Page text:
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How Businesses Can Save Up to 64% on Google Workspace Licenses

Google Workspace is a top-notch collaboration and data management suite, and it worth every penny – there is no doubt here. But there are some instances when your company can and, well, should be spending way less money than it is currently doing.

As a cloud data protection company, we develop products for organizations that use Google Workspace (and Office 365). One of the reasons why our software works for them is because it helps them save money, yet cost savings on Google Workspace licenses is not our selling point. We see it as our obligation to share with you some tips and tricks on how you can save your company a good buck on Google Workspace (former G Suite) licenses even without our products.

Before you find out how exactly you can reduce the company’s spendings, we need to talk about the main cases when companies pay way more money for licenses than they should. 

1. Paying for inactive licenses 

Google Workspace subscription works the following way: as long as you keep an account, you pay for it, regardless of the status. If some accounts have been suspended or blocked, it still means you have to pay for them to keep the information around. Most companies choose to keep accounts of their ex-employees or suspended or blocked accounts of their current employees for the sake of data that is on it.

You might think, “So why not simply transfer this data to the new or existing employee’s account and be done with it?” The main reason it shouldn’t happen is that some information can’t be exposed to third parties, including other employees. The same is fair for the new employees that join your ranks – not always can and should you share all the data on the ex-employee Google Workspace account with them.

At the same time, the information, services, and third-party apps connected to this account must be preserved even if this would mean paying for inactive licenses.

So, what do you do with inactive licenses then?

There are three options:

  1. Assign licenses to another individual, to the organizational unit, or the whole organization. This way, you’ll provide them with access to the data and services within the license/account. But remember that you are still paying for the license.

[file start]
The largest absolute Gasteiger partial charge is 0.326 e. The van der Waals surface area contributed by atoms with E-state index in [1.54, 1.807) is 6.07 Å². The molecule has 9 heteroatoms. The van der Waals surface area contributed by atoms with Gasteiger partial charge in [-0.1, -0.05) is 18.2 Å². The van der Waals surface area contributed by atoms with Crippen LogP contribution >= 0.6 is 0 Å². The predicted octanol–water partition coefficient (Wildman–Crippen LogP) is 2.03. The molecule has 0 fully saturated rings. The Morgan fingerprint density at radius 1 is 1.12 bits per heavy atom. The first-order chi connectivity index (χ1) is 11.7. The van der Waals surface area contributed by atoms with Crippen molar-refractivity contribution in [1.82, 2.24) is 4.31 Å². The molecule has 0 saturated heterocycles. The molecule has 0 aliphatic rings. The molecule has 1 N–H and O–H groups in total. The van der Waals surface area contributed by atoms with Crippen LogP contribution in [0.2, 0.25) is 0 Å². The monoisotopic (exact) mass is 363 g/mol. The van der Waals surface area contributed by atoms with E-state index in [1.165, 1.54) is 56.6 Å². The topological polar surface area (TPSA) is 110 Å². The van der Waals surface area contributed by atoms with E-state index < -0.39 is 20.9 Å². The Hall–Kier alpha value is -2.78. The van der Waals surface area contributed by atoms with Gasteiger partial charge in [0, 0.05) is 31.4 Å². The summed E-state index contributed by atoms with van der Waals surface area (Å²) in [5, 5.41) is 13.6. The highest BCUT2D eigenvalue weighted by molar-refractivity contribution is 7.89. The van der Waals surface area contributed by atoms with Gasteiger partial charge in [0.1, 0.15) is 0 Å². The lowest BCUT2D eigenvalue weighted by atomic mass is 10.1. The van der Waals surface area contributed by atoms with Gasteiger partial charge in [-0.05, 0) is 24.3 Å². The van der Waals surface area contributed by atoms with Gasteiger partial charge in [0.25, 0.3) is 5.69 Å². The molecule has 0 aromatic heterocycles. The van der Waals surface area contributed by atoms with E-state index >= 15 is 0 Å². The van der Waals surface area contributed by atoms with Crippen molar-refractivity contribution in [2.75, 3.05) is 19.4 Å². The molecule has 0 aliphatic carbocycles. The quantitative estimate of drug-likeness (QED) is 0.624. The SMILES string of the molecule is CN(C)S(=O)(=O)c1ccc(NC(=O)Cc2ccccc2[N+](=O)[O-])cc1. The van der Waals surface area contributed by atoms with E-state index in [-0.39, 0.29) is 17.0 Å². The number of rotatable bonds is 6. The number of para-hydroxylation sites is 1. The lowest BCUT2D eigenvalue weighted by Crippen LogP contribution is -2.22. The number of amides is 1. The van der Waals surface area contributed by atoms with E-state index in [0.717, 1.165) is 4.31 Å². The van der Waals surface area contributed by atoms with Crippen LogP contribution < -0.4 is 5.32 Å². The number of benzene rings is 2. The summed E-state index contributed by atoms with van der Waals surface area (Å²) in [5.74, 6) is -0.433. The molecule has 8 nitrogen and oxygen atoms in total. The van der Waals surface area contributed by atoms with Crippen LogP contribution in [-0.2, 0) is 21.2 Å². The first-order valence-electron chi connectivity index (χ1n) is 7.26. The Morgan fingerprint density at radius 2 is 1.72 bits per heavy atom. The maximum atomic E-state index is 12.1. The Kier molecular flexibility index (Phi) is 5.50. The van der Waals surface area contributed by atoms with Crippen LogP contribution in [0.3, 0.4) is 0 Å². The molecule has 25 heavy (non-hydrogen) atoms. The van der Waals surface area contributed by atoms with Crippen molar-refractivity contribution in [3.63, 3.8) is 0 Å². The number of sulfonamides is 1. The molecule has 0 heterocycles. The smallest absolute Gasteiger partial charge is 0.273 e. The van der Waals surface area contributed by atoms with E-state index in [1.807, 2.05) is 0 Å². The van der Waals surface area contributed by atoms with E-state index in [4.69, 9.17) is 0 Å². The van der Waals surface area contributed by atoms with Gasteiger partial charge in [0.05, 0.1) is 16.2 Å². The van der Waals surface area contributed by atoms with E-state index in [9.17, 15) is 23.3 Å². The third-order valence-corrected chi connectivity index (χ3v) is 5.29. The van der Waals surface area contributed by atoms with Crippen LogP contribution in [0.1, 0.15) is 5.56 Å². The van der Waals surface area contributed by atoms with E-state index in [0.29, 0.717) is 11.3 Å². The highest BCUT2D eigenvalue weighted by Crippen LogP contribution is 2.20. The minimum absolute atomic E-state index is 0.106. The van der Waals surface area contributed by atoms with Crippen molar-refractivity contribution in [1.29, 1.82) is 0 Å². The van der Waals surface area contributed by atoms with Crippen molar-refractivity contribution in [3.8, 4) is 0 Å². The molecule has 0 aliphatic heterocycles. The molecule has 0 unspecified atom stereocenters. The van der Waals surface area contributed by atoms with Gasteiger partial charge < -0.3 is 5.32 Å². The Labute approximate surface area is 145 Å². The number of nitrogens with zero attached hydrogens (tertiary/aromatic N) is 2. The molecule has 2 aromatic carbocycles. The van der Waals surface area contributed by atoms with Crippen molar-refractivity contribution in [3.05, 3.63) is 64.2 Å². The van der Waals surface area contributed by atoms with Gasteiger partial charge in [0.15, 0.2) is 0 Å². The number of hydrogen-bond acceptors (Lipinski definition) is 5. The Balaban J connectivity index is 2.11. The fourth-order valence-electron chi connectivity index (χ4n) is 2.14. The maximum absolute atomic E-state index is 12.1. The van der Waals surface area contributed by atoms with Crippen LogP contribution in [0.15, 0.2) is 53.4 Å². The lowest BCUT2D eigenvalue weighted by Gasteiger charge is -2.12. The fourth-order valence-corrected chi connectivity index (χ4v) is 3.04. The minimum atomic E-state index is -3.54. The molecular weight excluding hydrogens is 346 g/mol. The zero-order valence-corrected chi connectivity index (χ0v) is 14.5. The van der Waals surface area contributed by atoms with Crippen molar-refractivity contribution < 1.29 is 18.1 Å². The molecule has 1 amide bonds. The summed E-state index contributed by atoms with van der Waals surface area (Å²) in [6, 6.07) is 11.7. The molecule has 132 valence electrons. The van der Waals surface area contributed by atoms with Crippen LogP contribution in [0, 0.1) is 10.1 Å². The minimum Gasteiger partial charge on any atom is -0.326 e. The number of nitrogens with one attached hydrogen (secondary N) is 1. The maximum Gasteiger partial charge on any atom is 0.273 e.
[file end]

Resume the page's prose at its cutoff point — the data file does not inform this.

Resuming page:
1. Transfer all the information to another account and remove the Google Workspace licenses. This way, though, you risk exposing some business-critical or sensitive information to another employee, which may result in compliance violation and penalties.
  1. Securely backup all the Google Workspace account data and remove the license. Keeping a cloud backup of the account data is much cheaper than keeping inactive licenses (we talk numbers further in this article). 

Something to keep in mind: when you delete a user account /license, don’t forget to check if there are any services assigned to this account that are important to your business continuity. 

For more information on the correct employee offboarding, check out this article.

2. Buying Business and Enterprise licenses to comply with regulatory requirements

Google offers G Suite users three plans: 

G Suite Basic – $6/user/month

G Suite Business – $12/user/month

G Suite Enterprise – $25/user/month

Inactive g suite licenses

All the three plans provide the same set of applications – Gmail, Google Drive, Calendar, Google Meet, etc. And yet, some companies choose to opt for more expensive plans. The reason behind it is that Business and Enterprise plans include some data retention and security features that are required by some compliance regulations (if you are interested, we have detailed guides on how to meet GDPR, HIPAA, CCPA, and SOC-2 compliances).

 The need to meet data compliance standards is why some companies choose to get more expensive Google Workspace licenses. 

Here are the main perks Google Workspace Business and Enterprise-grade plans provide users regarding data loss prevention and data retention: